We all have that idea of what a perfect family is, what a perfect mom is. I’m not it. I never will be. And most of the moms I know won’t be either. This was my reality, 20+ years ago when my two girls were in grade 1, and their baby brothers were one. It’s a bit different now with Peanut, since we homeschool, live in the Caribbean and not Canada, but the concept is still the same.
Myth: The kids wake up, and by the time they reach the kitchen, they are dressed, hair brushed, all smiles and ready to eat the hot breakfast consisting of bacon, eggs, pancakes, toast, and fresh squeezed juice that you, the mom slaved over for an hour. We all sit at the table and discuss what the plans are for the day. The loving kids eat with joy, then grab their bags and out the door for their school bus.
Reality: Mom overslept. Now I have to shake each child awake like they are experiencing a 8.0 earthquake, and yelling at them to hurry up, get dressed, tell them to brush their hair. By the time they stumble down to the kitchen, one half dressed, one only in undies and shoes, I have their bowls of cereal on the table. The fighting begins… One wants Capt’n Crunch, one wants Kraft Dinner… As they eat, I frantically brush their hair, locate their boots (didn’t they leave them at the door last night? did they get up and hide somewhere as we slept?), stuff their schoolbags with their lunches. What did I make for them? I hope it’s something the school won’t refuse. These days all they can eat seems to be tofu sandwiches with sprouts. Oh, and don’t wrap em in anything, your garbage will come back home since the school is ‘green’ now… When they’re done wolfing down their breakfast, I send them scurrying to finish getting dressed. I sip my coffee, wishing it had something stronger in it. As one girl is almost ready for meltdown #100 because she doesn’t want to wear a coat today – it’s winter, coats are NOT an option I tell her! – I hear the school bus driver angrily honking the horn at us. I shove the girls into their snowsuits and out the door and hope that they behave at school!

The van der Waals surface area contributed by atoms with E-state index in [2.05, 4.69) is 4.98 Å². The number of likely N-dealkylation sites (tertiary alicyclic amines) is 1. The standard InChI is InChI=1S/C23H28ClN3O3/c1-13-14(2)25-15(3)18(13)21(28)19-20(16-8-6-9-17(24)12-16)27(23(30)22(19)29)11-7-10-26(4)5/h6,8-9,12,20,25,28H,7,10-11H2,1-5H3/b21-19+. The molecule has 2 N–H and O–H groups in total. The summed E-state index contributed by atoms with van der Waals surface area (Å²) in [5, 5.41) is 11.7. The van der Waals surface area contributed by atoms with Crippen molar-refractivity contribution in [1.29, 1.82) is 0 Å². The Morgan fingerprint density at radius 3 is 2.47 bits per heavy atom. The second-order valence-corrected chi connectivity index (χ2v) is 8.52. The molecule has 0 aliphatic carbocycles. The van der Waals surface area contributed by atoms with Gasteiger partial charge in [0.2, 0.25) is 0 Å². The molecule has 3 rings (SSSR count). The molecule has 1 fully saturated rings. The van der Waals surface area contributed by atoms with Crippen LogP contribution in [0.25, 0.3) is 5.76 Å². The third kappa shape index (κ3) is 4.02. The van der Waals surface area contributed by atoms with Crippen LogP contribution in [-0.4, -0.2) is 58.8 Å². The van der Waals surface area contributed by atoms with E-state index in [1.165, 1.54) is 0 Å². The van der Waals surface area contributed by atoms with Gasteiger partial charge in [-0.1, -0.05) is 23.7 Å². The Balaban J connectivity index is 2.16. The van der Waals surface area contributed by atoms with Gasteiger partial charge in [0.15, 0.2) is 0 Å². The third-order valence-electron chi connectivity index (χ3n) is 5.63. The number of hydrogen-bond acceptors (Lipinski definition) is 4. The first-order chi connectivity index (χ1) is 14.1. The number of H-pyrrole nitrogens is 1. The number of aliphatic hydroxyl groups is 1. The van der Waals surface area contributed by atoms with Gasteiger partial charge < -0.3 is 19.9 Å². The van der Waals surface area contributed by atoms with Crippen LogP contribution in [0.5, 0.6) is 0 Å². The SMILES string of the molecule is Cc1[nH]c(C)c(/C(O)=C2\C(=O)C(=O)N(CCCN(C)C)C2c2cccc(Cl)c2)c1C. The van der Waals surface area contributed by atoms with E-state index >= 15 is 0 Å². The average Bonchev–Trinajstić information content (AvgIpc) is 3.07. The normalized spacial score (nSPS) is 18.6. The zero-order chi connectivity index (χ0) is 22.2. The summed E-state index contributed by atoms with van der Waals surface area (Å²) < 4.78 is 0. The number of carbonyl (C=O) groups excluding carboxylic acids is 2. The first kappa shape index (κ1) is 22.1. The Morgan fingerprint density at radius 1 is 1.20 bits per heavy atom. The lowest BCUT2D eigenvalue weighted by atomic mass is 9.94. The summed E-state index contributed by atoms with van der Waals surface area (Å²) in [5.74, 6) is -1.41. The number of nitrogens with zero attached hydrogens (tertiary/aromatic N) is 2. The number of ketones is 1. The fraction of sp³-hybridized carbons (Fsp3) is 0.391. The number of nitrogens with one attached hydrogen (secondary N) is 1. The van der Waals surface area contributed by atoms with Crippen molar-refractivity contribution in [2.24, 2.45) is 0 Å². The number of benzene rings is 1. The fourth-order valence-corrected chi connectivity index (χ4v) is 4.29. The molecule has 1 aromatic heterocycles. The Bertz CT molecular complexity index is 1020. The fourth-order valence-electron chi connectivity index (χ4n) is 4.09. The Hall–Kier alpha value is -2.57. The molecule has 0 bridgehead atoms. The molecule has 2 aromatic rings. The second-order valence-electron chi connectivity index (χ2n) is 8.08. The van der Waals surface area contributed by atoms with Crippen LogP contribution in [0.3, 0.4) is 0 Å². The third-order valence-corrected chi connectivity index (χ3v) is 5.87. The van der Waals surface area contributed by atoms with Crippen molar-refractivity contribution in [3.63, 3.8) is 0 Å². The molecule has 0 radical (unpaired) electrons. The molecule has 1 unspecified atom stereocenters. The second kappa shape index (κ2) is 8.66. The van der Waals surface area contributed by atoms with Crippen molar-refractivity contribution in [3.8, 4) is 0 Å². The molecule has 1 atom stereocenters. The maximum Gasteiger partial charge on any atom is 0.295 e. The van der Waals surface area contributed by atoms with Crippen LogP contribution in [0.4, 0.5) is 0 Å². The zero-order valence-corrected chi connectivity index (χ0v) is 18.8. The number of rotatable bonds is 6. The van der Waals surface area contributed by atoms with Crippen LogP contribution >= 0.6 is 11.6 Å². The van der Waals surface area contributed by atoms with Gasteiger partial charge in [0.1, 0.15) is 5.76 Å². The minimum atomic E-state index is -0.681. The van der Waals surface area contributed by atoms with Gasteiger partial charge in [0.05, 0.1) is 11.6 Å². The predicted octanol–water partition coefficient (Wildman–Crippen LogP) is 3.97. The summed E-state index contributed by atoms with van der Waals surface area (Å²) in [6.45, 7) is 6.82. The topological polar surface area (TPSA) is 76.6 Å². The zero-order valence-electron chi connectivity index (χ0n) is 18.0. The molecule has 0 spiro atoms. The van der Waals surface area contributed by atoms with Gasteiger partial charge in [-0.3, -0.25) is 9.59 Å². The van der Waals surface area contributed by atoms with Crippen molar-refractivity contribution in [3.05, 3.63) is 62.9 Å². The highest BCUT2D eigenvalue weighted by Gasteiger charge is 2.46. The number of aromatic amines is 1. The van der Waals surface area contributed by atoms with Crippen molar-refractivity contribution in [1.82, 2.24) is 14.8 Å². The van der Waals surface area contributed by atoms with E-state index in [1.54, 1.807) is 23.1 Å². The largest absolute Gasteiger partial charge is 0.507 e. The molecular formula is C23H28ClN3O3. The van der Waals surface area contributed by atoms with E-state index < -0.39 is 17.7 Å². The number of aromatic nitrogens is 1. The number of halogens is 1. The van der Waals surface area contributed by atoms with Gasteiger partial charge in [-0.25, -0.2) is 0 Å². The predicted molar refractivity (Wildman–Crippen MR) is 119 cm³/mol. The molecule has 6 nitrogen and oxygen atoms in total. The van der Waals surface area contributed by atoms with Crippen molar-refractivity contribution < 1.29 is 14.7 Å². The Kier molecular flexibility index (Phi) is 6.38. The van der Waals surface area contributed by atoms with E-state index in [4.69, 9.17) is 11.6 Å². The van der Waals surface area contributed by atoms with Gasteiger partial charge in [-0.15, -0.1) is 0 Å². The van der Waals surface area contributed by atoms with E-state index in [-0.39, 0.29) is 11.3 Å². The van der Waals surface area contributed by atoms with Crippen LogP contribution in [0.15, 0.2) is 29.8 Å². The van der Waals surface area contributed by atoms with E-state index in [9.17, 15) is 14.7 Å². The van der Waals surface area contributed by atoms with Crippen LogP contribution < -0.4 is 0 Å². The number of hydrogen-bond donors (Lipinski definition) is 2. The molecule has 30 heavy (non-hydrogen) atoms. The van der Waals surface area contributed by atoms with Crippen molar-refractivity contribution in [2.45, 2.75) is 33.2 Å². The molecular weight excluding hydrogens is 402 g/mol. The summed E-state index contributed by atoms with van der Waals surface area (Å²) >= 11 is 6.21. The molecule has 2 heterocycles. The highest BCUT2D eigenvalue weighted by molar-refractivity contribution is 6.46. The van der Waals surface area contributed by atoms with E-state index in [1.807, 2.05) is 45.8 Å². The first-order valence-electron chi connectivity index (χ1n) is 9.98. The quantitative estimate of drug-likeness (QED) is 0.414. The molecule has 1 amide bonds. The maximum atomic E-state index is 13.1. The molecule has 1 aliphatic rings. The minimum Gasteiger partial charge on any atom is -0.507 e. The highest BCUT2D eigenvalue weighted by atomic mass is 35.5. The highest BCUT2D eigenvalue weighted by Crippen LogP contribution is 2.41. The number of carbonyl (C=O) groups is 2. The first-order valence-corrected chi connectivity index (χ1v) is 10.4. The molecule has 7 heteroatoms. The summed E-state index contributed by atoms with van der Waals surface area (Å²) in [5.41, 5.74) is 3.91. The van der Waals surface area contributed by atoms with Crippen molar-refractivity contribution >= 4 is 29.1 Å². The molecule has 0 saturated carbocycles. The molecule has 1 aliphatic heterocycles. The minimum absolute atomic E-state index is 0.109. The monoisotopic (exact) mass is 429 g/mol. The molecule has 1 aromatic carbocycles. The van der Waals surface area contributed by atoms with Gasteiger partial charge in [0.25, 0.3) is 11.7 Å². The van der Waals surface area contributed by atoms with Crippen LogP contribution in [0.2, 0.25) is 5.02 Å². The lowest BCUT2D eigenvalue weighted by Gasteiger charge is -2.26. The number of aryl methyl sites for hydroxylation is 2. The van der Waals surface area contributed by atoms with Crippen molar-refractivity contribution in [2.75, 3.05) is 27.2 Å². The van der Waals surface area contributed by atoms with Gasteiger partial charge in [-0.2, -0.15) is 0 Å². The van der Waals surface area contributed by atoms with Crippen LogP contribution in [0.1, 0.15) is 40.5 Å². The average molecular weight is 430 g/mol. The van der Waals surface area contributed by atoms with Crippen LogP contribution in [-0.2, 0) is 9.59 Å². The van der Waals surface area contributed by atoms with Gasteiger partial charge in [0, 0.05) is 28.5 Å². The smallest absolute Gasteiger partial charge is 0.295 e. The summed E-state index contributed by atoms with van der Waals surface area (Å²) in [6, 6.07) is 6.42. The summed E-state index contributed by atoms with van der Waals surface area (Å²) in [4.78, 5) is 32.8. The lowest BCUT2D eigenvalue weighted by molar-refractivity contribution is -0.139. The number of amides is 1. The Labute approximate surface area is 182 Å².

Myth: The house is spotless, and I only have light dusting to do.
Reality: I think my house was hit by a tornado. Four kids leave a house looking like a disaster zone. EVERY DAY!! Thank goodness for modern conveniences like dishwashers. Still, someone wrote “wash me” in the dust on the TV. The dust bunnies are asking for food and water. But do I have time to clean? Bwahahaha, NO. Just as I’m about to start dusting, the little ones wake up. Yes, twins. Again. These boys hit the ground running. My job is to keep them out of danger, fed, dressed, and alive. Everything else is icing on the cake. Cleaning? Are you kidding? Heck, by noon I’ve got them to nap, and cleaning will have to wait, I need a shower. I think my last one may have been 2 days ago.
Myth: A full three course meal is on the table by 5pm, the kids are dressed and groomed, I’m in a cute dress and wearing heels and pearls. We sit and dine by candle light, and talk about all the interesting things we did that day.
Reality: Fast food burger place, here we come. Bonus if they have a play structure.
Myth: Kids snuggled up, falling asleep to a sweet fairy tale read my mom, sitting at the edge of their bed. When they are asleep, mom kisses their foreheads. It’s now maybe 8pm, Parents get time to put up their feet, relax and enjoy each other’s company as they talk, read the newspaper, or watch tv.
Reality. I have read the same story at least 5 times to 4 kids who do not want to sleep, not ever! No, you don’t need to go pee, you just went 2 minutes ago. No, there are no monsters in the closet or under the bed… Finally, it’s an hour past their bedtime and they’re still wide awake. I kiss them all, turn off the light, and pray they fall asleep soon. It’s 9pm! I pick up all the toys strewn all over the house, finally dust off the ‘wash me’ sign, pass the broom over the floor and evict the dust bunnies. Dishes go in the dishwasher, and the kitchen counters get scrubbed. The kitchen floor gets mopped, and a load of laundry goes into the washing machine. The clothes in the dryer get ironed and folded, lunches for tomorrow get made (tofu again?) and I reward myself with a chocolate bar I hid in the empty box of oatmeal. By 11 pm I’m ready for bed, and I settle in for a much deserved sleep.
Myth: Mom wakes up to the break of dawn, feeling fresh and alert.
Reality: And I forgot to set the alarm again…